Study: No link between increased risk of miscarriage and COVID-19 vaccines
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A study led by HealthPartners Institute and published in the JAMA medical journal Wednesday shows no link between COVID-19 mRNA vaccines and an increase in miscarriages for pregnant people.
Researchers studied data from 105,000 pregnant patients in the early stage of their pregnancy, the most likely time when miscarriages occur. With adjusting for the person’s age and other risk factors, researchers say the portion of miscarriages in pregnant people vaccinated within 28 days was nearly the same as pregnant people who were not vaccinated for COVID-19.
"Our data adds to a growing body of research that should give pregnant people confidence to get vaccinated against COVID-19, if they haven’t already," said Elyse Kharbanda, MD, senior investigator at HealthPartners Institute and lead author on the study. "It’s especially important for pregnant people to protect themselves against the virus because COVID-19 infections may impact them more severely and lead to birth complications."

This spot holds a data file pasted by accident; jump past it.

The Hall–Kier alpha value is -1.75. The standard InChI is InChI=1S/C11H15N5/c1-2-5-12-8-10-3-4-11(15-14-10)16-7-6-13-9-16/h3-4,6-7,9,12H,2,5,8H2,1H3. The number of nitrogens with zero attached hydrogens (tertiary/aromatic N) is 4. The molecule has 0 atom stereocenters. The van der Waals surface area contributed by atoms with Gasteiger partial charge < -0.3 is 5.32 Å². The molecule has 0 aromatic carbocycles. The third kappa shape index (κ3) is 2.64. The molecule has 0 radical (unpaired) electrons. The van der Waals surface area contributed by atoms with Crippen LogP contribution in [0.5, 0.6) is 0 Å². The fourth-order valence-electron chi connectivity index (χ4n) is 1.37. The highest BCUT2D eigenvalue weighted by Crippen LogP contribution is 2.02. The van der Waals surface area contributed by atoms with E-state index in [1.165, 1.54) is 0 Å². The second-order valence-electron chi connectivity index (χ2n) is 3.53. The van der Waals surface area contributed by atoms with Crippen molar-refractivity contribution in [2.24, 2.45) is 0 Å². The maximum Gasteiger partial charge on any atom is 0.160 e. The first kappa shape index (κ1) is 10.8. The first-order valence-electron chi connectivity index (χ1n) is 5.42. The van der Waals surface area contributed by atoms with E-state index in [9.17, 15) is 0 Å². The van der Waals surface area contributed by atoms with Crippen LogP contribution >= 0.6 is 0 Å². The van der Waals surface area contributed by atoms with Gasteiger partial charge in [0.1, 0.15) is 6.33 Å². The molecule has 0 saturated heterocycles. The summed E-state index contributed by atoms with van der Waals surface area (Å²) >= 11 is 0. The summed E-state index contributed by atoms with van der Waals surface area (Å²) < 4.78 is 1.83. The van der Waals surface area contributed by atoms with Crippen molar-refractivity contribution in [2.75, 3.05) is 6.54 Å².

The data came from HealthPartners and eight other large health systems which collectively make up the Vaccine Safety Datalink. The CDC funds this network to study vaccines licensed for use in the United States. The data was gathered was from Dec. 15, 2020, to June 28, 2021.
The CDC and medical experts are recommending that all pregnant people get vaccinated. A previous study published in JAMA demonstrated that COVID-19 vaccines created a strong immune response in pregnant people, including benefits for the baby.